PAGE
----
With Texas' mask mandate ending and Gov. Greg Abbott giving businesses the go-ahead to open at full capacity on Wednesday, some bars couldn't be happier about their newfound freedom to open like its 2019.
Bars, like many other businesses, took a huge hit as they were forced to close and then only opened as restaurants a few months ago. While many are opting for safety despite the lifting of the mask mandate, those that have been skirting pandemic rules since the beginning of the pandemic are proud to say they are opening in pre-covid style.
Whiskey Tango Foxtrot Icehouse, 701 W. 6th St., did not answer several calls from Austonia, but took to Facebook and Instagram to celebrate that "Texas is open" after Abbott announced that bars no longer had to follow restrictions.
Back in June, the bar was one of a few that had its alcohol permit suspended by the Texas Alcoholic Beverage Commission for violating social distancing rules.
Similarly, UnBARlievable on West 6th Street, the self-proclaimed "greatest drinkery on Earth," had its permit suspended at the same time as Whiskey Tango Foxtrot Icehouse but is taking a unique route in regards to the new order.
Brandon Cash, owner of UnBARlievable, The Rooftop on 6th, The Aquarium on 6th and The Goodnight posted to his personal Instagram story that UnBARlievable would be "masks off" and "100% open" come March 10.
Cash has been making a splash in the Austin bar scene for a while, not just for his disdain for COVID-19 safety precautions but he has also been called out multiple times for racism and sexism over the years.Anti-Brandon Cash blog, shutdownbrandoncash.com, said he posted on Facebook after Unbarlievable had its alcohol license suspended earlier this year. Cash has repeatedly refused to apologize for the comments he has made on social media.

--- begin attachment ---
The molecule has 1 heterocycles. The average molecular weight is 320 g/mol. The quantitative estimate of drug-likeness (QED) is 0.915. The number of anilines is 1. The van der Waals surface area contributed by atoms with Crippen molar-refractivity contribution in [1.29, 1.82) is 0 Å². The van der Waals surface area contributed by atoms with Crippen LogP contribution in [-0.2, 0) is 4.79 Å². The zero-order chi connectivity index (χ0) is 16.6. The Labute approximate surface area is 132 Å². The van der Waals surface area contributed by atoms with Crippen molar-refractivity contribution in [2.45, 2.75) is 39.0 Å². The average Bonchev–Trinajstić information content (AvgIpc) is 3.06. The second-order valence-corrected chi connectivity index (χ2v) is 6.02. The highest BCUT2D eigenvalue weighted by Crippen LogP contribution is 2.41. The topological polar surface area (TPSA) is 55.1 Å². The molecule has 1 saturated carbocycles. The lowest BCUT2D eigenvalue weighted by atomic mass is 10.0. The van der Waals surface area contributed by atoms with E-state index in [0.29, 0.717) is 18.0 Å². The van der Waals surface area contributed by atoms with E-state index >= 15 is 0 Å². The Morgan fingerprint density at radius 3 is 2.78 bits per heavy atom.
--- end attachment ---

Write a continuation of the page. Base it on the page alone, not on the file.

UnBARlievable did not answer multiple attempts to call the establishment during business hours.
Elgin bar Liberty Tree Tavern, 117 N. Main Street, also celebrated the news on Facebook, saying it was "bout damn time" that the state opened up. The bar garnered national attention back in May 2020 for not allowing masks to be worn inside the establishment.
The bar encouraged patrons not to come to the bar if they were concerned for their safety.
According to a poll done by KXAN, a fifth of Austinites said they will stop wearing masks altogether tomorrow, whereas a poll done by Eater Austin showed that 38% of Austinites said they would only dine at restaurants and bars that don't require masks.
While a huge majority of Austin bars are planning to keep safety precautions, some are taking a middle ground. Open-air music venue Cedar Street Courtyard, located at 208 W. 4th St., told Austonia they will still encourage wearing masks and social distancing but they will not require it. Additionally, they will allow people to roam the venue and hit the dance floor.
Of the 22 bars that answered calls from Austonia, 21 confirmed they would continue to enforce restrictions as normal. View some of them here.
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Austin's Delta 8 industry has been turned on its head after Texas health officials clarified that the cannabinoid is on the state list of illegal substances, though it was previously believed to be legal by most retailers, consumers and manufacturers.
House Bill 1325, which was signed in June 2019 by Gov. Greg Abbott, and the Farm Bill, signed into law by former President Donald Trump in 2018, legalized any hemp product containing less than .3% THC. The same bills were thought to have made Delta 8 legal, though the Texas Department of State Health Services added a notice on its website saying it was still a controlled substance as of Friday, Oct. 15.
Both the federal and state governments keep separate lists on what is considered a controlled substance. Marijuana is considered Schedule I, a category reserved for substances with "no currently accepted medical use and a high potential for abuse," both statewide and federally.
Austin-based CBD retailer Grassroots Harvest CEO Kemal Whyte, like many CBD shop retailers, was blindsided by the announcement. Many small businesses rely on Delta 8 for their sales—Green Herbal Care CBD said about 90% of its sales come from Delta 8—and Whyte said he is frustrated by the inconsistencies in the drug scheduling system.